A male control patient transplanted for metastatic renal cell carcinoma had a thrombosis in the right popliteal vein on the 65th day of observation.
Hemorrhage and Transfusions
Hemorrhaging other than HC was seen in 36% of all DSC patients and in 40% of all controls (p = 0.82). The DSC patients requiring transfusions received a median of 9 (range 1–130) erythrocyte transfusions, as opposed to 8 (range 2–28) for the controls (p = 0.14). The corresponding figures for platelet transfusions in the two groups were 9 (range 1–74) and 9 (range 2–47), respectively (p = 0.23).
The probability of survival at 1 year was 67% in all acute GVHD patients treated with DSCs (Figure 1). Among patients with grade II and III–IV acute GVHD, the corresponding figures were 92 and 52% in the two groups, respectively (Figure 2). One-year survival was 90% in the HC patients treated with DSCs (Figure 3).
Figure 1. Probability of survival among patients with acute graft-versus-host disease (GVHD) treated with decidual stromal cells (DSCs).
Figure 2. Probability of survival among patients with acute graft-versus-host disease grade II and III–IV respectively (GVHD) treated with decidual stromal cells (DSCs).
Figure 3. Probability of survival among patients with hemorrhagic cystitis treated with decidual stromal cells.
The data from this study suggest that DSCs are safe to use in the GVHD and HC settings, at the currently applied cell dose of 1–3 × 106 DSCs/kg using low-dose heparin at infusion (21). The adverse events seen in these patients with severe acute GVHD and HSCT are commonly seen in patients with severe acute GVHD. Systolic blood pressure, body temperature, and serum albumin levels were higher at some time intervals in the DSC-treated patients compared to the controls, but they were never above normal range. There were no significant differences in severe adverse events or causes of death between the two groups. The causes of death were those usually seen in patients with GVHD or HC after HSCT (1, 2, 4–6).
With longer follow-up, some problems with BM-MSC treatment have become apparent, such as increased risk of pneumonia (36), invasive fungal infection (16), posttransplant lymphoproliferative disease (42), and a decrease in immune reconstitution (43). However, many more patients will be required to find out whether or not any specific complication may be increased by treatment with DSCs. Serum albumin levels have been shown to be predictive of survival in patients with acute gastrointestinal GVHD (44) and the higher albumin levels seen in the DSC patients with GVHD may be a positive effect of DSC treatment.
In a previous study with a total of 99 BM-MSC infusions, two episodes of angina pectoris were reported in one patient (27). DSC infusion-related adverse reactions, including vertigo and reduced oxygen saturation, seemed to be closely associated with DSCs infusion. The patient who developed fever and chills during DSC infusion had an ongoing septicemia, so a role of DSC infusion in this case is less likely. A meta-analysis, including 1,012 patients treated with MSCs, also showed that stromal cells are safe to infuse (26). In that study, there was a significant correlation between MSC infusion and transient fever. A slightly elevated fever was also observed in the DSC patients, compared to the controls.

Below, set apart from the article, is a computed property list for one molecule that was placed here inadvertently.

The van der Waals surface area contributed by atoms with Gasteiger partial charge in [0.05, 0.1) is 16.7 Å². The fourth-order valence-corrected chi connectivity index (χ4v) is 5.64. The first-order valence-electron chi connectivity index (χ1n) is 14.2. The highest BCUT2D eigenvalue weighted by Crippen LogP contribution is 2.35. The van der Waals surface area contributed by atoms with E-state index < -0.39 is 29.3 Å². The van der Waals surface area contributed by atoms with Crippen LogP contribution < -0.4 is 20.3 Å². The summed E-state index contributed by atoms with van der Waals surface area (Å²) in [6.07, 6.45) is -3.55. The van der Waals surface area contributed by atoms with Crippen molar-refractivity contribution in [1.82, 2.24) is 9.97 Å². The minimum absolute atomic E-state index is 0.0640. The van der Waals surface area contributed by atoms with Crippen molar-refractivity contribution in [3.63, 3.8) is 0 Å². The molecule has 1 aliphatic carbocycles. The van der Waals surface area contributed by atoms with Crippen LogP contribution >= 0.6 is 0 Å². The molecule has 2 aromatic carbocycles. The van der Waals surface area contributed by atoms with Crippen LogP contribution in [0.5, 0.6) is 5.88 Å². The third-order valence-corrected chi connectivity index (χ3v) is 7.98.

Mesenchymal stromal cells and DSCs have the capacity to modulate the coagulation system and have, thus, been used to treat hemorrhaging (13, 38, 45). Even at early passages, DSCs express significantly higher levels of tissue factor than MSCs and, thus, warrant special preparation with low-dose heparin to minimize the potential risk for thromboembolism (45). Because DSCs and MSCs first home to the lung (46), pulmonary embolism should be looked for. The adverse reaction with reduced oxygen saturation during DSC infusion in one case, may be due to congestion with DSCs in the lung, rather than embolism formation. We did not see an increase in pulmonary embolism after DSC infusion. Pulmonary embolism has been reported after infusion with adipose-derived MSCs (47). Similarly, Acosta et al. documented two cases of peripheral microthrombosis upon application of adipose MSCs in two diabetic patients, associated with altered fibrinolytic activity (48). This was accompanied by increased levels of fibrinolysis marker D-dimer in venous blood. Elevated levels of D-dimer were also monitored by Stephenne et al., after systemic infusion of human adult liver progenitor cells (49), which could be antagonized by anti-thrombin therapy. We also found transiently increased levels of D-dimer shortly after infusion of DSCs with low-dose heparin, which rapidly dropped back to baseline levels, suggesting only minimal activation of innate immune cascades (45).
Anticipated adverse events after any immunosuppressive therapy, including DSCs, are increased risks of infections due to hampering of the immune recovery after HSCT. There was no difference in the frequency of IFIs between the groups. This may support the idea that DSCs do not increase the risk of IFIs. It should be noted that the DSC group had a different fungal prophylaxis coverage. In the earlier patients, ketoconazole or no fungal prophylaxis was used. In the more recent patients, posaconazole was given since this had recently become available. Further studies are needed to find out if this prophylaxis has been effective or not. There is a report that MSCs gave a high incidence of IFIs after HSCT (16). Whether or not stromal cells affect immunity to fungi is now being investigated in mouse and pig models.
Cytomegalovirus reactivation was higher in the GVHD-control group than in the DSC group. This difference was significant (p = 0.005) and may be important. It is possible that pharmacological immunosuppression given to the controls affected immunity to CMV much more than DSC therapy. This is supported by experimental data, which show that MSCs have not suppressed CMV-cytotoxic T-cells, while they suppress alloreactive T-cells (50).
It is important to compare the results using DSCs with those using other immunosuppressive treatments for acute GVHD. Both groups were treated with cyclosporine and high doses of corticosteroids. The controls were also treated with a wide range of immunosuppressive drugs.